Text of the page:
Apparently the $100 spike boyz have been busy bees over the past year. To recap:
As I stumbled back deep into the UU section (the end) of the afternoon SfN poster session in search of coffee, I noticed a bit of a crowd surrounding a poster board, in rapt attention. As I approached they started laughing and clapping. This is unusual. There is rarely a crowd back in the History / Teaching (and now Ethics) section of the poster sessions.
I decided to investigate.
Their submitted abstract lays out the goal of the study:
We here present a self-imposed engineering challenge. If we have a standard PC laptop and a cricket caught in the back yard, can we record a spike (action potential) for under $100 using components purchased solely from local neighborhood hardware stores and Radioshack?
They have incorporated as Backyard Brains. This is fantastic. So what are they about?
About "Backyard Brains"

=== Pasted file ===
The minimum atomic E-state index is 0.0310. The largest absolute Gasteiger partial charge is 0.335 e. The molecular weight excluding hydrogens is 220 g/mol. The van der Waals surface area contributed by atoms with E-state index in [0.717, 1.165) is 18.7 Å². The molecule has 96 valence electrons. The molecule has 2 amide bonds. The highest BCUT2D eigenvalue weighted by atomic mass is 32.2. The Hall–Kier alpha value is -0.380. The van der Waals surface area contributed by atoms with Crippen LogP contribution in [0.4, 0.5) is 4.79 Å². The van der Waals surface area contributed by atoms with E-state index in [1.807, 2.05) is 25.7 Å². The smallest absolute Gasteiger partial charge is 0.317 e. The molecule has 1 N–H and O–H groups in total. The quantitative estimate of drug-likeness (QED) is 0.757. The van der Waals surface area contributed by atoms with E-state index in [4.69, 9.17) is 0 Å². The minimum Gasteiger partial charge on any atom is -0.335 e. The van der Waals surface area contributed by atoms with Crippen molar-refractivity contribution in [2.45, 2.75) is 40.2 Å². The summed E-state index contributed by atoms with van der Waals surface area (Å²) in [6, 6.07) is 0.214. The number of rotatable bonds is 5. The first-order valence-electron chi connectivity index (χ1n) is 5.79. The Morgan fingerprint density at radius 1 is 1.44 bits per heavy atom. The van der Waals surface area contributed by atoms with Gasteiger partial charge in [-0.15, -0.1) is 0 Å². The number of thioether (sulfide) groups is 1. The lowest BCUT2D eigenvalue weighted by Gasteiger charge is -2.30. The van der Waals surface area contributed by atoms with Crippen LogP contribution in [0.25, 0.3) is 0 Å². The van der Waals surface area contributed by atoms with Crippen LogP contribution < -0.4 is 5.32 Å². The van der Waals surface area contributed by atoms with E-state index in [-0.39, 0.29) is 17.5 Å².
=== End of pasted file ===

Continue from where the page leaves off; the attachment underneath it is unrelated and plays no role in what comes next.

As grad students at University of Michigan, co-founders Tim and Greg often interacted with schoolchildren during neuroscience outreach events. Children consistently demonstrate creativity, however they are frequently unaware of the possibilities of biotechnology. Electronic kits, ant farms, chemistry sets, and toy microscopes are currently available, however these devices do not provide insight into the inner workings of the body.
We developed a bio-technology kit that was affordable and user-friendly to be used in classrooms and at home. We look forward to bringing you our first product, the Spikerbox, in a few weeks.
Gage and Marzullo....take it away.